J.P. Morgan Chase (NYSE:JPM) kicked off earnings season in the financial industry with a stronger-than-expected 33% leap in first-quarter profits on Friday thanks to rising investment-banking revenue.
Shares of the largest U.S. bank by assets ticked lower in premarket-action as J.P. Morgan’s revenue only met Wall Street’s expectations.
The company said it earned $6.53 billion, or $1.59 a share, last quarter, compared with a profit of $4.92 billion, or $1.19 a share, a year earlier.
Excluding one-time items, it earned $1.41 a share, exceeding estimates by two pennies.
Adjusted-revenue slid 3.4% to $25.85 billion, essentially matching the Street’s view.
“All our businesses had strong performance, and our client franchises did exceptionally well,” CEO Jamie Dimon said in a statement.
The year-earlier period was hurt by a charge of 12 cents a share tied to the London Whale trading debacle, which caused more than $6 billion in losses overall last year.
J.P. Morgan Chase’s results were also lifted by a 28% year-over-year jump in profits at its investment-banking arm to $2.61 billion. The company ranked No. 1 in fees, global debt and equity, syndicated loans and announced M&A during the first quarter.
The bank’s consumer and community banking arm suffered a 10.3% retreat in first-quarter profits to $2.6 billion as revenue dipped 6%. However, provisions for credit losses dropped to $549 million, compared with $642 million the year before and $1.1 billion in the fourth quarter. Allowances for loan-losses tumbled by $1.2 billion.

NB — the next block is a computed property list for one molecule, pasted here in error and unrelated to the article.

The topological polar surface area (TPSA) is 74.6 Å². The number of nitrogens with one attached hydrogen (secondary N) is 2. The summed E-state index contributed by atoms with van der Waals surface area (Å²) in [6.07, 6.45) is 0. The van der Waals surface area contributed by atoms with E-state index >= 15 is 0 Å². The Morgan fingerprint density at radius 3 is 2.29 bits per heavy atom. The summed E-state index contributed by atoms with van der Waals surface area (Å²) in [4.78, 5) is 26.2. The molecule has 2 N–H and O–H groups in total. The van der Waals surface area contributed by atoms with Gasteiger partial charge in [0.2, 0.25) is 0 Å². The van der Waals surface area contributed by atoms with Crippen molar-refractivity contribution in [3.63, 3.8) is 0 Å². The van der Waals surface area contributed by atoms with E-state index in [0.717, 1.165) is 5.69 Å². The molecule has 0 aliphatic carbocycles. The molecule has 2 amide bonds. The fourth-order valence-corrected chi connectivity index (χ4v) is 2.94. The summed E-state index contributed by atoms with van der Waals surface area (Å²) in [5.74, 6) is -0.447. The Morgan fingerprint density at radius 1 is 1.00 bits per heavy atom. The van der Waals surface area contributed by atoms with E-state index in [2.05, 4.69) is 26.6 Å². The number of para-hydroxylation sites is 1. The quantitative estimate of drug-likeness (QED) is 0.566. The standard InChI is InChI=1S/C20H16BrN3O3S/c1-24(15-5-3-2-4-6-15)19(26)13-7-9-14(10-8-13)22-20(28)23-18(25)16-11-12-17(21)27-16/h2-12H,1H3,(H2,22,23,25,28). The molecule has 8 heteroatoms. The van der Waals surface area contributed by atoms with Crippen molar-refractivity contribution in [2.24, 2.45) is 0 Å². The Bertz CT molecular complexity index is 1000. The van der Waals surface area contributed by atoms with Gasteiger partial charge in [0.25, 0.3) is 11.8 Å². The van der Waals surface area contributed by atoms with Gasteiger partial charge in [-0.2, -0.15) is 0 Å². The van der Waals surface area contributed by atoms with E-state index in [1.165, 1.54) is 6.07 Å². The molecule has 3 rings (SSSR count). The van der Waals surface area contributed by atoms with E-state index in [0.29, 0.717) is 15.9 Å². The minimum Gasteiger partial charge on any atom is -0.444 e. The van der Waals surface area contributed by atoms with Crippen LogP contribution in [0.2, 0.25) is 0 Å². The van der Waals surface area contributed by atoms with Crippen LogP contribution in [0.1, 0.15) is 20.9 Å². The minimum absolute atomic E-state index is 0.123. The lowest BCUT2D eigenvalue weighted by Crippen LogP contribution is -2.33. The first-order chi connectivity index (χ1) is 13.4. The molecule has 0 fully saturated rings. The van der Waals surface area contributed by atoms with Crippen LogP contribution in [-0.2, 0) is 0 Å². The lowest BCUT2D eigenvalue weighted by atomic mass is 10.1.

“We are seeing positive signs that the economy is healthy and getting stronger,” said Dimon, pointing to rising home prices and purchase activity. “The exception is that loan growth across the industry has been softer this quarter, although year-on-year growth remained strong. Small businesses remain cautious about the recovery and fiscal uncertainty, and are not investing their capital.”
J.P. Morgan said its mortgage banking net income slumped 31% year-over-year to $673 million as revenue dropped to $2.7 billion from $2.03 billion.
Like most big banks, J.P. Morgan continued to strengthen its balance sheet ahead of looming regulations requiring lenders to hold more capital. J.P. Morgan said its estimated Basel III Tier 1 common equity rose to 8.9% last quarter from 8.7% in the fourth quarter.
Shares of New York-based J.P. Morgan slipped 0.61% to $49.00 ahead of Friday’s opening bell. The stock had been up more than 12% on the year as of Thursday.